Massasoit and Bradford were not friends. Neither understood the other’s culture. For racial and religious reasons the Pilgrims did all that they could to keep the natives at arms’ length. However, mere survival demanded that they adopt native methods of agriculture, and in trade they quickly saw the advantages of using wampum. As for religion, the Pilgrims were jealous of their God and unwilling to share him with others. Nor were the natives eager to know the English God, although a few inquired and became Christians. Massasoit, understanding fully that any of his people loyal to the Christian God were likely to be less loyal to him, did all that he could to discourage conversion. Fanciful images of Thanksgiving notwithstanding, Pilgrims and natives remained, as Philbrick suggests, “enigmas to one another.”
that understanding was soon forgotten, however. Bradford died in 1657 and Massasoit not long after. Before his death, Bradford recorded his forebodings. The “First Comers” were dying off; a new generation had grown up. They had no memory of the starving time and the difficult early years. His beloved community of saints, in Bradford’s eyes, had turned into a band of degenerate, land-hungry settlers who would be the “ruin of New England.”
It took a while for the European settlers and natives to come to loathe one another. But it did happen, and Bradford’s predicted apocalypse arrived in 1675. Metacomet, better known as King Philip, was Massasoit’s son and successor. In the years since the death of Bradford and his father, Metacomet had watched his people being nibbled to death. The Europeans claimed that they purchased Indian land on fair terms, and by their standards that may have been true. But the results for the Indians were disastrous. By the early 1670s, Metacomet’s people were eking out an existence on a fraction of the lands they once claimed. The murder of John Sassamon, a Christian Indian, set the kindling afire. Three Indians were arrested and charged with the murder. Ignoring law, justice, and good sense, the Plymouth authorities tried, convicted, and executed all three. Pressures that had been building for years erupted. King Philip’s War was underway.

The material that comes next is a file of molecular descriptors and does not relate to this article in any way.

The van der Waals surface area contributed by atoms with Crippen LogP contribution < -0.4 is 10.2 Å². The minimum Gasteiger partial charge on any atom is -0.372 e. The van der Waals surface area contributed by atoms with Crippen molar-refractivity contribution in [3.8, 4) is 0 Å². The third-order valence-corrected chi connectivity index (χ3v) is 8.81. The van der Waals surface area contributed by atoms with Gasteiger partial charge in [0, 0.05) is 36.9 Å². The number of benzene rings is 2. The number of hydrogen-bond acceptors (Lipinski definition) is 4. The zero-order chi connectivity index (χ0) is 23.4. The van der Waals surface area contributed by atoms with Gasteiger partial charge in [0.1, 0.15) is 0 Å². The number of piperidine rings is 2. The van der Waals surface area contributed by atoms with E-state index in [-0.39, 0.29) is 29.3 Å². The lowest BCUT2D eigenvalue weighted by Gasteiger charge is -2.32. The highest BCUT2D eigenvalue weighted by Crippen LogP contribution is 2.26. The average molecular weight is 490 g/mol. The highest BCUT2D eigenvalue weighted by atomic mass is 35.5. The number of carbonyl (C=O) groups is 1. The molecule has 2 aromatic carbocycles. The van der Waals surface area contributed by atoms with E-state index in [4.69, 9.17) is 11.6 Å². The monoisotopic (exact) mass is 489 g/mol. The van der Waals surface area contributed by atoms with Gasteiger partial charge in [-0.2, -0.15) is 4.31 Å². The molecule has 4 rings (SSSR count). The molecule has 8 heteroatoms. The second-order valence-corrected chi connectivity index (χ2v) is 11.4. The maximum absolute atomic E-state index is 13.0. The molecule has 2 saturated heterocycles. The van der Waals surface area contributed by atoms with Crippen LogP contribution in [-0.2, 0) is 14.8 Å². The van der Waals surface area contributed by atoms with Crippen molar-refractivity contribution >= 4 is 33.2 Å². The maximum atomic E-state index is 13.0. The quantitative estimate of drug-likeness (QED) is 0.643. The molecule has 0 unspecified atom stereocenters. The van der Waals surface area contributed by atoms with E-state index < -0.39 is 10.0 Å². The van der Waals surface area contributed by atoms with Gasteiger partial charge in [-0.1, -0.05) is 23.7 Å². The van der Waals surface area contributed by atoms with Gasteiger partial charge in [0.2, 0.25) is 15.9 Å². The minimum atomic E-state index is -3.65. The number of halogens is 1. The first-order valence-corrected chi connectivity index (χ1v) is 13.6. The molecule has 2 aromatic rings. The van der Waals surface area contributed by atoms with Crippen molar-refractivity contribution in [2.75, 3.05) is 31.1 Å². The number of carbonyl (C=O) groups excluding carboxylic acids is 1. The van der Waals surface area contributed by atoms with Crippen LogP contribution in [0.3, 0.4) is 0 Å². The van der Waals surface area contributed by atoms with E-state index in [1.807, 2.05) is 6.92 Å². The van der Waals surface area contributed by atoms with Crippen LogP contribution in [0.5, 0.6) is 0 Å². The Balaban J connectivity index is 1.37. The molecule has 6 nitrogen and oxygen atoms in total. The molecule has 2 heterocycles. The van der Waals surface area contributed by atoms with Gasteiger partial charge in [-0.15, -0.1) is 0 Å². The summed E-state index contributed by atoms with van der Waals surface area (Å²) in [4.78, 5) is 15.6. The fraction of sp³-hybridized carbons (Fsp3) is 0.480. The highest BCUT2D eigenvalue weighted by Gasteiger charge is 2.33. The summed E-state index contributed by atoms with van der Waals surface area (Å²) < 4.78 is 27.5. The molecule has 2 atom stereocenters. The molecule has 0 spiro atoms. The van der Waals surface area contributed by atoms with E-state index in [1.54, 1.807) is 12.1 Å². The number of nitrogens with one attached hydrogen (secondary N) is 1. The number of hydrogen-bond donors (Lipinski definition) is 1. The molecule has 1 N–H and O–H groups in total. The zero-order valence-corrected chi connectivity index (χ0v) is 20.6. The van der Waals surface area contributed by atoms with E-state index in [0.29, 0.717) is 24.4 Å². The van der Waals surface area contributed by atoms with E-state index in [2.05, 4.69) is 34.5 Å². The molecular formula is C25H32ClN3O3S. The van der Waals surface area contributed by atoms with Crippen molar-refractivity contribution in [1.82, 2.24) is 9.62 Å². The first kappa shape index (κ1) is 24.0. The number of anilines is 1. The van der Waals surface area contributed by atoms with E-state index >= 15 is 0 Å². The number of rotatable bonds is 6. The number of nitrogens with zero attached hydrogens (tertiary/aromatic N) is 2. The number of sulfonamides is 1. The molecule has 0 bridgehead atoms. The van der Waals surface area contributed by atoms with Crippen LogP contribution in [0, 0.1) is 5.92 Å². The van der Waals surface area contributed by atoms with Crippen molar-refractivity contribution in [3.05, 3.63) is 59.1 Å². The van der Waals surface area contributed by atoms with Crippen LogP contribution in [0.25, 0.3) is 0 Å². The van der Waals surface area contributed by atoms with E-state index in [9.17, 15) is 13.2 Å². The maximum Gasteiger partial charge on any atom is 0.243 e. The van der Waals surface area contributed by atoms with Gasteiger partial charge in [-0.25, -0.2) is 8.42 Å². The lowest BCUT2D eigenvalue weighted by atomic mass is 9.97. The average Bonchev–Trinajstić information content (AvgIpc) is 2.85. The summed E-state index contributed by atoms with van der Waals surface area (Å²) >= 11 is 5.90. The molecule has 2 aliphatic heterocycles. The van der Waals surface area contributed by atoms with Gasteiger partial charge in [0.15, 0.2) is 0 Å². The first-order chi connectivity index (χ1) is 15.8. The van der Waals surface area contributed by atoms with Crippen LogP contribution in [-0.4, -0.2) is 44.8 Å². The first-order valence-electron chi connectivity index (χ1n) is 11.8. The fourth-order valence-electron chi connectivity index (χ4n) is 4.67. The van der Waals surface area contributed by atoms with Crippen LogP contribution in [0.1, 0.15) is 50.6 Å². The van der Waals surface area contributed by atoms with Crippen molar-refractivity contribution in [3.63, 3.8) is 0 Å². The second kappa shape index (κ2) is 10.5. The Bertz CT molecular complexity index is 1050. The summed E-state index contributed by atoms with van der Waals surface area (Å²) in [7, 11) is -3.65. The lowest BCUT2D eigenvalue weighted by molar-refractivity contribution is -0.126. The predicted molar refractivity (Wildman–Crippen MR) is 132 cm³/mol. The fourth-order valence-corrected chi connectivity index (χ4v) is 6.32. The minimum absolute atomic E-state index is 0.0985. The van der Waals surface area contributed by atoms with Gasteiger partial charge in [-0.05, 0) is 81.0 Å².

For Philbrick, the war’s central character is Benjamin Church, a carpenter turned Indian fighter. Grandson of Richard Warren, one of the original Pilgrims, the impetuous Church loved war in a way that Bradford and Massasoit had dreaded it. When it came to Indian fighting, Church wrote, “I was spirited for that work.” Sadly, Church, as Philbrick suggests, was a man for his time.
The war spread quickly across southern New England. The English settlers suffered devastating defeats, but in the end Philip was not able to rally enough native support, and the English, with greater numbers and superior resources, defeated their enemy. Thousands of natives died, and at least another thousand were sold into slavery and shipped off to West Indian sugar plantations. To proclaim their victory, the Pilgrim descendants placed the head of Metacomet on a pike near the entrance to the fort where Massasoit and William Bradford had once met to talk about peace.
king philip’s war, Philbrick asserts, is the moment when “both sides had begun to envision a future that did not include the other.” How did this happen? Why did the sons and grandsons of those who had been sustained and saved by native peoples now seek to destroy them? Philbrick’s answer is provocative:
“In the end, both sides wanted what the Pilgrims had been looking for in 1620: a place unfettered by obligations to others. But from the moment Massasoit decided to become the Pilgrims’ ally, New England belonged to no single group. For peace and for survival, others must be accommodated. The moment any of them gave up on the difficult work of living with their neighbors—and all of the compromise, frustration, and delay that inevitably entailed—they risked losing everything. It was a lesson that Bradford and Massasoit had learned over the course of more than three long decades. That it could be so quickly forgotten by their children remains a lesson for us today.”Mayflower is no paean to our Pilgrim ancestors. The tale it tells is tragic and heartbreaking, and we wear the stain of it still. As such, Mayflower deserves our keenest attention.
William M. Fowler Jr. is distinguished professor of history at Northeastern University.